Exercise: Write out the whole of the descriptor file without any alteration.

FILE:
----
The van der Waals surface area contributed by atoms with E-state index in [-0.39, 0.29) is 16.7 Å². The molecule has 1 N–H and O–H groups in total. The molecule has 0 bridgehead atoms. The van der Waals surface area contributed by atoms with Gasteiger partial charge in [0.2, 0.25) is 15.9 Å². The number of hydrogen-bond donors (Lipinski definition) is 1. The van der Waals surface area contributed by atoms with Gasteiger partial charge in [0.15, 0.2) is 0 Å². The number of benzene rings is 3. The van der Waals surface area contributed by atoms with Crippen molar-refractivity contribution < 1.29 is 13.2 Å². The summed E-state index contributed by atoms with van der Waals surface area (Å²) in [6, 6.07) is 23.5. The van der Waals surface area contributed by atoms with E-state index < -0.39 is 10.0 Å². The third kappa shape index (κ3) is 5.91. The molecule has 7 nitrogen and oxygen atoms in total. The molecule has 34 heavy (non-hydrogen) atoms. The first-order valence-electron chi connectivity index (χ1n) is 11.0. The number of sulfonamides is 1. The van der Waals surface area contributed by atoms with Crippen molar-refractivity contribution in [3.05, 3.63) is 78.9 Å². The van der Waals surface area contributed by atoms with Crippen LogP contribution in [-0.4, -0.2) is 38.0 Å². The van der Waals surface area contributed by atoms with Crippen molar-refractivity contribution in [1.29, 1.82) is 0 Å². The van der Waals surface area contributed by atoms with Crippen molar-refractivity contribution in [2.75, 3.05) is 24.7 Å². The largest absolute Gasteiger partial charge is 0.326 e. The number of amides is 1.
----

The van der Waals surface area contributed by atoms with E-state index in [-0.39, 0.29) is 16.7 Å². The molecule has 1 N–H and O–H groups in total. The molecule has 0 bridgehead atoms. The van der Waals surface area contributed by atoms with Gasteiger partial charge in [0.2, 0.25) is 15.9 Å². The number of hydrogen-bond donors (Lipinski definition) is 1. The van der Waals surface area contributed by atoms with Gasteiger partial charge in [0.15, 0.2) is 0 Å². The number of benzene rings is 3. The van der Waals surface area contributed by atoms with Crippen molar-refractivity contribution < 1.29 is 13.2 Å². The summed E-state index contributed by atoms with van der Waals surface area (Å²) in [6, 6.07) is 23.5. The van der Waals surface area contributed by atoms with E-state index < -0.39 is 10.0 Å². The third kappa shape index (κ3) is 5.91. The molecule has 7 nitrogen and oxygen atoms in total. The molecule has 34 heavy (non-hydrogen) atoms. The first-order valence-electron chi connectivity index (χ1n) is 11.0. The number of sulfonamides is 1. The van der Waals surface area contributed by atoms with Crippen molar-refractivity contribution in [3.05, 3.63) is 78.9 Å². The van der Waals surface area contributed by atoms with Crippen LogP contribution in [-0.4, -0.2) is 38.0 Å². The van der Waals surface area contributed by atoms with Crippen molar-refractivity contribution in [1.29, 1.82) is 0 Å². The van der Waals surface area contributed by atoms with Crippen molar-refractivity contribution in [2.75, 3.05) is 24.7 Å². The largest absolute Gasteiger partial charge is 0.326 e. The number of amides is 1.